Instead of getting active here in Ukraine, many of us drive to Slovakia, train it to the Alps or hop on a plane to the Rockies to get our skiing, snowboarding, hiking, biking and ice fishing fix. Why? Many quote superior resorts, better-groomed runs and/or more extreme opportunities as the reason. In the last few years, however, the number of people getting involved in winter sports here in Ukraine has been on the increase, and local resorts have been growing to meet the demand, adding more modern equipment as well as access to a full range of winter sports activities.
Located in the Yaremcha region, not far from the village of Polyanytsia, Bukovel is right in the heart of the Carpathians. Boasting a 2,000-metre long run, this has to be the largest and most state-of-the-art ski-resort in Ukraine. At a height of 900m, this resort was a pawn in the bid to host the 2018 Winter Olympics, and as such offers some stunning scenery and some pretty state-of-the-art equipment. Daily lift passes will set you back about 350hrv with only half of the hills actually supplying lifts. But with tonnes of runs with varying degrees of difficulty, snowmobiles for rent, luxury hotels (a decent hotel room or cottage can be had from 600hrv up to 2,000hrv/night), night clubs, restaurants, saunas and even a place to play paintball, a true European atmosphere is the order of the day.
Once a military base, Tysovets is becoming one of the more popular ski resorts here in Ukraine as it’s about 1,000m above sea level and only 142km from Lviv. With only three main runs (800, 650 and 600m each), however, served by just one lift, it’s probably not the best slope to head to if you’re looking to fly down the mountain and race back up. Their cross-country tracks, on the other hand, are another matter entirely as few ski resorts have paid as much attention to the desires of those wishing to remain on a less vertical decline as Tysovets. Once a training ground for Soviet ski teams, you can find a great network of paths. Then slide on into the hotel and cottages that dot the bottom of the resort complex to warm up.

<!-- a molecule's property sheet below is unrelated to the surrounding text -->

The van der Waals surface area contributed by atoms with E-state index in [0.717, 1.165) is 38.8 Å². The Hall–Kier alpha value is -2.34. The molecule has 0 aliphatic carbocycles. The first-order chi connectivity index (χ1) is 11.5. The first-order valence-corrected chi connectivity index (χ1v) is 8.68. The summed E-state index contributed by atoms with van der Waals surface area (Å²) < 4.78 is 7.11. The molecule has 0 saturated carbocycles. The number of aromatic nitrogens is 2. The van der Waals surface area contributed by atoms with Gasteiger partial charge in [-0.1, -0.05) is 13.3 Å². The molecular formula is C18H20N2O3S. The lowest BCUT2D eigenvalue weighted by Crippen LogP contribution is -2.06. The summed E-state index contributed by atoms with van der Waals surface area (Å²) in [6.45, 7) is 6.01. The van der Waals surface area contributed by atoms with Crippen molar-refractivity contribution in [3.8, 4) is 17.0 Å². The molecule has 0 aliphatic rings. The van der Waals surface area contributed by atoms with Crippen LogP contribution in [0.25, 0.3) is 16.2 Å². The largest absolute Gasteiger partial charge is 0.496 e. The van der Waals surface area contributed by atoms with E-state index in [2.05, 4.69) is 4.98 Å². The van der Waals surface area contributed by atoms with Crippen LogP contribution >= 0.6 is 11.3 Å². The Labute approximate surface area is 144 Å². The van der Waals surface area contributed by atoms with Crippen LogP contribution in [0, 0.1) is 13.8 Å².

As Ukraine’s tallest mountain (a vertical rise of 800m and a top elevation of 2,060m), Hoverla should be a definite on your list of outdoor locations to visit. The slopes are covered in forests of beech and spruce trees, above which is a belt of frosty sub-alpine meadows, with the Prut River to the east boasting a beautiful waterfall regardless of the season. Choosing to hike Hoverla is a fairly intense activity, so we advise a guided tour up to the top. There are a number of tour operators that work all year round, including the winter months, and for a very nominal fee will offer you accommodation, meals, transfers and your own personal guide.
As a kingdom of eternal darkness, its caves are often deemed the eighth wonder of the world, and possessing unknown mysteries, their treasures are unlocked only to those brave enough to journey their underground labyrinths. Not far from the village of Zaliccya in the province of Ternopil, exists just such a place. Stretching up to 40 kilometres in length, these underground cavities are an incredible depiction of Mother Nature’s talent. Inspired patterns found on walls, clusters of crystals, hanging garlands of stalactites and stalagmite gardens make this an incredible adventure for kids and adults alike. There are a fair number of places to stay over the weekend should you be looking to turn this into a real Ukrainian adventure, or book a tour where accommodation, transfers and meals are all provided.